Moldova and Walachia, which were still under Ottoman sovereignty and
opposed to the modern ideas of the West. It was only in 1855 and 1856,
respectively, that the two provinces abolished slavery entirely, under
pressure from writers and intellectuals. 
Centuries of slavery were followed by persecutions and deportations
during the pro-Nazi regime of Ion Antonescu in the Second World War.
Nearly 38,000 Romanian Roma died in the Holocaust, according to figures
advanced by the Romanian War Crimes Committee.
The subsequent communist dictatorship then forcibly displaced whole Roma
communities and confiscated their assets in pursuing its objective of
creating a homogenous Romanian society. For half a century, communism
had tried to conceal these problems while fostering the illusion of
utopia. With the fall of communism and the beginning of the transition
period, however, social tensions erupted, and fires of conflict were
fanned by the burgeoning Romanian media. In 1991, a Roma villager in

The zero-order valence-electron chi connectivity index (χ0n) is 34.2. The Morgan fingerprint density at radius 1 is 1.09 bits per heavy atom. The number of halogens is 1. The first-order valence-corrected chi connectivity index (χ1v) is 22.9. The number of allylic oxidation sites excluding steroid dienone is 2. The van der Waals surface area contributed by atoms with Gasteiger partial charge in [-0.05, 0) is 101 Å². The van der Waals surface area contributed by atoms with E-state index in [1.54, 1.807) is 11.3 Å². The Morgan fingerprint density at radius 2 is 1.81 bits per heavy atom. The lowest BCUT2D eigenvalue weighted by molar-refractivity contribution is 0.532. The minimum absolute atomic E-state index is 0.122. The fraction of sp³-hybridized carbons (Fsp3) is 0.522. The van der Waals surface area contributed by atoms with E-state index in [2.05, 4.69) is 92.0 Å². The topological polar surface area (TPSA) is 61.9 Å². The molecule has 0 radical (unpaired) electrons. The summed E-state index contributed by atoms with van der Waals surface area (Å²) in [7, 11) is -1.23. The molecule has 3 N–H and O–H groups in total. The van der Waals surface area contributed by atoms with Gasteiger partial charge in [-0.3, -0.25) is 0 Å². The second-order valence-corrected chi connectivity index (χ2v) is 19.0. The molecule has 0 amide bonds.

Bolintin Deal, a settlement near Bucharest, killed a Romanian. The
murder aroused the Romanian community in the village, who responded by
setting fire to Roma houses. Two years later, on September 23rd 1993,
three Roma people were killed in Hadareni, Mures County, by angry
villagers. One of the persons killed had earlier stabbed a Romanian. His
crime brought a collective punishment -- 14 houses of the Roma community
were burned down and 175 Roma who had lived in Hadareni for nearly 70
years were ousted from the village. 
Between 1990 and 1993, at least eight Roma were killed and many others
seriously wounded during outburst of collective violence, according to a
report released by the European Center for Roma Rights. There have also
been frequent instances of abuse of Roma at the hands of police. As with
crimes of private violence, such occurrences frequently go unpunished